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Battlefield 2: Modern Combat Review

By Jeff Buckland, 5/1/2006

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I don't understand what's so difficult about porting Battlefield 2 to modern-day consoles. EA, for some reason, made a completely different game for the Xbox and PS2 late last year called Battlefield 2: Modern Combat, and it wound up being a pretty watered-down version of the hit PC game released a few months earlier. Now, EA has ported Modern Combat to the Xbox 360, adding some new graphical flair to the game but little else, and it's the same mediocre game with a prettier look and a higher price tag.

Unlike the PC version, BF2: Modern Combat does include a real single player campaign that has an actual story. In it, you'll start out fighting as NATO forces in Kazakhstan against the Chinese sometime in the near future. After a couple of missions you will be able to actually play as both sides in the battle in going from one mission to another, and can actually choose which side to finish the single player game as.

The unique feature in Modern Combat is that when you're in a battle, the AI will control all your buddies, and you can "hot-swap" to any other allied soldier in the field just by looking at that solder and hitting the Y button. The AI will take over the guy you were just controlling, and you get to take advantage of the new soldier's class or position. If you get killed, the game will swap you out to a nearby soldier and the mission will go on until either all of your guys or dead or specific mission objectives are completed or failed.

This is a pretty cool system until you realize that any character you're not controlling is almost completely brain-dead from an AI perspective. I've watched a AI-controlled buddy stand there and get shot repeatedly, firing his gun in seemingly random directions and complaining about how he doesn't have an angle. When I switch to him, I can easily take out whoever was shooting him in mere seconds. Sure, switching to different classes in real-time, like popping over as sniper to take out a troublesome guy at a distance, or assault to finish off a bunch of ground troops is great, but knowing that most of your team is just as dumb as dirt won't really help your confidence in the team in mid-fight.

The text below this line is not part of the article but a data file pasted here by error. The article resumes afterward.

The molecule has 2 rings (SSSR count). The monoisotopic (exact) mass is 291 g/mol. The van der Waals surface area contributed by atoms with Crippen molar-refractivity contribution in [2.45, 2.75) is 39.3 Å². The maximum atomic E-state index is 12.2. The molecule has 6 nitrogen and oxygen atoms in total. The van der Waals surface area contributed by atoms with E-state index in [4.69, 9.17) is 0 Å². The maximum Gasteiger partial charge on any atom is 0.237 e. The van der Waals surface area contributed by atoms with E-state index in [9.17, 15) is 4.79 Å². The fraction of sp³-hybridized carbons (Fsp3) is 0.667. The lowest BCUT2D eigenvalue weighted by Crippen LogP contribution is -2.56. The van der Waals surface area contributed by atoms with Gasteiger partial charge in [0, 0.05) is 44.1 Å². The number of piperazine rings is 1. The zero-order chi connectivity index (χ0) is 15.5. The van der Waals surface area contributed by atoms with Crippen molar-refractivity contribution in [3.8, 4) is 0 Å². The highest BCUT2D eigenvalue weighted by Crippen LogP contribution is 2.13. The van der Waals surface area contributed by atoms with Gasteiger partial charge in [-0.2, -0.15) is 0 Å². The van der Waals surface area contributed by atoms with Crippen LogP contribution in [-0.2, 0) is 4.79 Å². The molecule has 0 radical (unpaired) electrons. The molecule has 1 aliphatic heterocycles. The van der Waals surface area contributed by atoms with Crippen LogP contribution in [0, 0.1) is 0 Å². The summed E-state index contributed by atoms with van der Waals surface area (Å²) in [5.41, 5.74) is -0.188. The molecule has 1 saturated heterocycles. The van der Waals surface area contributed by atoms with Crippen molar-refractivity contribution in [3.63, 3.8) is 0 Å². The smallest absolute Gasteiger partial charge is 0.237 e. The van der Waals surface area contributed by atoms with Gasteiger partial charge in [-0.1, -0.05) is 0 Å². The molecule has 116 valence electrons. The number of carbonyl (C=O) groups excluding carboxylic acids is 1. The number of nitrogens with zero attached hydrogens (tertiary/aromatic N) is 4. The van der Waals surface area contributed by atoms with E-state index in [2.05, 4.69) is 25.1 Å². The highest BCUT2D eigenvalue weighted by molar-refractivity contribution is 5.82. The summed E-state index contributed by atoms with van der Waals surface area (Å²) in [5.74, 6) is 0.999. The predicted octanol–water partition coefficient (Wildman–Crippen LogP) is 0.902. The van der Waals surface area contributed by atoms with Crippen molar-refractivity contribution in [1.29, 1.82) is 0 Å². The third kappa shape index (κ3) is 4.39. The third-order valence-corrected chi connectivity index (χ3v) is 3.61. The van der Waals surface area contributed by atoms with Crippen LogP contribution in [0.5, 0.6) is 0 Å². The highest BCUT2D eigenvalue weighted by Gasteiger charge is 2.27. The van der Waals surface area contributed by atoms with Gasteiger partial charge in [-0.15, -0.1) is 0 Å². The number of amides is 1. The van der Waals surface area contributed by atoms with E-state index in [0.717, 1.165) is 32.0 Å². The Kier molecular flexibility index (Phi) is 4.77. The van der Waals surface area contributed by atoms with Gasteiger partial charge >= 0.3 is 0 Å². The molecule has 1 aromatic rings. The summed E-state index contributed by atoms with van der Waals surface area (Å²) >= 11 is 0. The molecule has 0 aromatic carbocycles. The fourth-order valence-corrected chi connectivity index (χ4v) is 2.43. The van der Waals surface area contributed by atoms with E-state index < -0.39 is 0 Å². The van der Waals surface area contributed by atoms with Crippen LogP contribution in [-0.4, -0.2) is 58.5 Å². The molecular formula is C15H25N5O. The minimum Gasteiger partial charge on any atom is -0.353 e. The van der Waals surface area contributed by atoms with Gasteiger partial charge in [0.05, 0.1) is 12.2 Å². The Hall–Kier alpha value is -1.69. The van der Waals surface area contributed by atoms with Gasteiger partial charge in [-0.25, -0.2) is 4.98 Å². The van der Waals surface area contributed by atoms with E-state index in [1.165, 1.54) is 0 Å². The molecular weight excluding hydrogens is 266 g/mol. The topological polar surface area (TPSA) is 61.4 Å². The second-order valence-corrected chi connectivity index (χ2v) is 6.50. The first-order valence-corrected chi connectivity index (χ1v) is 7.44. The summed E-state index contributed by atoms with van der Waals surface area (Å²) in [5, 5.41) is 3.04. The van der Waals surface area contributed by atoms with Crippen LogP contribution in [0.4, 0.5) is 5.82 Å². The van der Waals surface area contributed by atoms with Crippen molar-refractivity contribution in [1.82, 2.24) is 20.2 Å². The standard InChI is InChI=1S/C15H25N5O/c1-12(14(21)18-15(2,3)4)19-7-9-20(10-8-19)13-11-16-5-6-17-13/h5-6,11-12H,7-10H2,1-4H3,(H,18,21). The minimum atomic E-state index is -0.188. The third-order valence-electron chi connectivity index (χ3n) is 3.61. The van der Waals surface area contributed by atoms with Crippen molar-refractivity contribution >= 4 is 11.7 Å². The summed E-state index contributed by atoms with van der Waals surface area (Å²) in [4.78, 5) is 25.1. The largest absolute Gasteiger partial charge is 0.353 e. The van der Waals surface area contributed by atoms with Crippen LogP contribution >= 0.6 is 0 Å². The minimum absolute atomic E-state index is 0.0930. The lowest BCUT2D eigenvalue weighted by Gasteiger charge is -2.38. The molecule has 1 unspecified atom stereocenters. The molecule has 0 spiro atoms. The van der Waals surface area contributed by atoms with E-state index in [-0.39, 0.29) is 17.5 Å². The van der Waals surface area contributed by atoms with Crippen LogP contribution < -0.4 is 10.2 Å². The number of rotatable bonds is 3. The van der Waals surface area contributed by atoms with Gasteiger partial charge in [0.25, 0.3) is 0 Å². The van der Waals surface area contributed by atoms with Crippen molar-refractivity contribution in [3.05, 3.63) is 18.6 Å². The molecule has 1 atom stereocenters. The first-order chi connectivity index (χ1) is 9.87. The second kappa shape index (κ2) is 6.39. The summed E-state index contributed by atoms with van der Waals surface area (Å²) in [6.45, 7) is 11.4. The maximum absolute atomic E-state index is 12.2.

This is not to say that this game is completely devoid of fun; the vehicles handle fairly well, even if it is pretty arcadey overall, and the mixed combat of helicopters, tanks, APCs, Humvees, and small arms fighting all together on the same large battlefield is certainly appealing. It's a unique mix of fighting when you look at this game versus the rest of the Xbox 360 shooters available right now, and they've at least got that going for them.

All the sides you can play on in Modern Combat each include five classes you can play as in both single player and online modes. Assault includes a rifle and usually a grenade launcher, the Engineer has mines, can fix stuff, and includes an anti-vehicle rocket launcher, Snipers, well, snipe, Special Ops has stealthier weapons and C4 explosive, and finally, the Support class has a light machine gun, can call in artillery strikes and heal himself and his buddies. Veterans of the PC version of BF2 might notice that some classes have been merged for this game; more on that later.

While the single player campaign does have some fun and unique stuff, including the ability to get a score for each of the game's missions and see how you rank worldwide, the reason that people are buying this game is the multiplayer mode. In that case, EA has done a great job in making sure that the online experience is smooth and has you playing rather than sitting in lobbies, and it's in this respect that I enjoy Modern Combat more than Ghost Recon: Advanced Warfighter. That said, Ghost Recon is clearly the better game with its better graphics, better campaign and formidable online play, but BF2 isn't that far behind and getting into games quickly is much easier. That's worth a lot to me.